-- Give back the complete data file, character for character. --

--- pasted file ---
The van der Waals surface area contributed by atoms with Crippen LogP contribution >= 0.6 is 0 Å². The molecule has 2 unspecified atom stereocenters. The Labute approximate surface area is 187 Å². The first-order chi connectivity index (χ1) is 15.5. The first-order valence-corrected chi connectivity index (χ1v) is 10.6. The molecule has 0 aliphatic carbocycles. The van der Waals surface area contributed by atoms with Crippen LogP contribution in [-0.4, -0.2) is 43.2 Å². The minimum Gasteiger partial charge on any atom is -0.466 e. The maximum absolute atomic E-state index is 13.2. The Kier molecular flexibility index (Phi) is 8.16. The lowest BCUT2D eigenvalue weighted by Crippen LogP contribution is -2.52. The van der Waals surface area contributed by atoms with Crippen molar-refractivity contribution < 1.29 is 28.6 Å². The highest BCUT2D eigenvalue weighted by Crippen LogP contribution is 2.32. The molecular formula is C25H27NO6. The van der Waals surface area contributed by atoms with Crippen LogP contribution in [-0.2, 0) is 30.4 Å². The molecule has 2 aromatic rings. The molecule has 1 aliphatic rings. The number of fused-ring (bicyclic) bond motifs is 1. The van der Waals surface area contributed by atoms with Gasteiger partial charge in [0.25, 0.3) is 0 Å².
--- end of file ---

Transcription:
The van der Waals surface area contributed by atoms with Crippen LogP contribution >= 0.6 is 0 Å². The molecule has 2 unspecified atom stereocenters. The Labute approximate surface area is 187 Å². The first-order chi connectivity index (χ1) is 15.5. The first-order valence-corrected chi connectivity index (χ1v) is 10.6. The molecule has 0 aliphatic carbocycles. The van der Waals surface area contributed by atoms with Crippen LogP contribution in [-0.4, -0.2) is 43.2 Å². The minimum Gasteiger partial charge on any atom is -0.466 e. The maximum absolute atomic E-state index is 13.2. The Kier molecular flexibility index (Phi) is 8.16. The lowest BCUT2D eigenvalue weighted by Crippen LogP contribution is -2.52. The van der Waals surface area contributed by atoms with Crippen molar-refractivity contribution < 1.29 is 28.6 Å². The highest BCUT2D eigenvalue weighted by Crippen LogP contribution is 2.32. The molecular formula is C25H27NO6. The van der Waals surface area contributed by atoms with Crippen LogP contribution in [-0.2, 0) is 30.4 Å². The molecule has 2 aromatic rings. The molecule has 1 aliphatic rings. The number of fused-ring (bicyclic) bond motifs is 1. The van der Waals surface area contributed by atoms with Gasteiger partial charge in [0.25, 0.3) is 0 Å².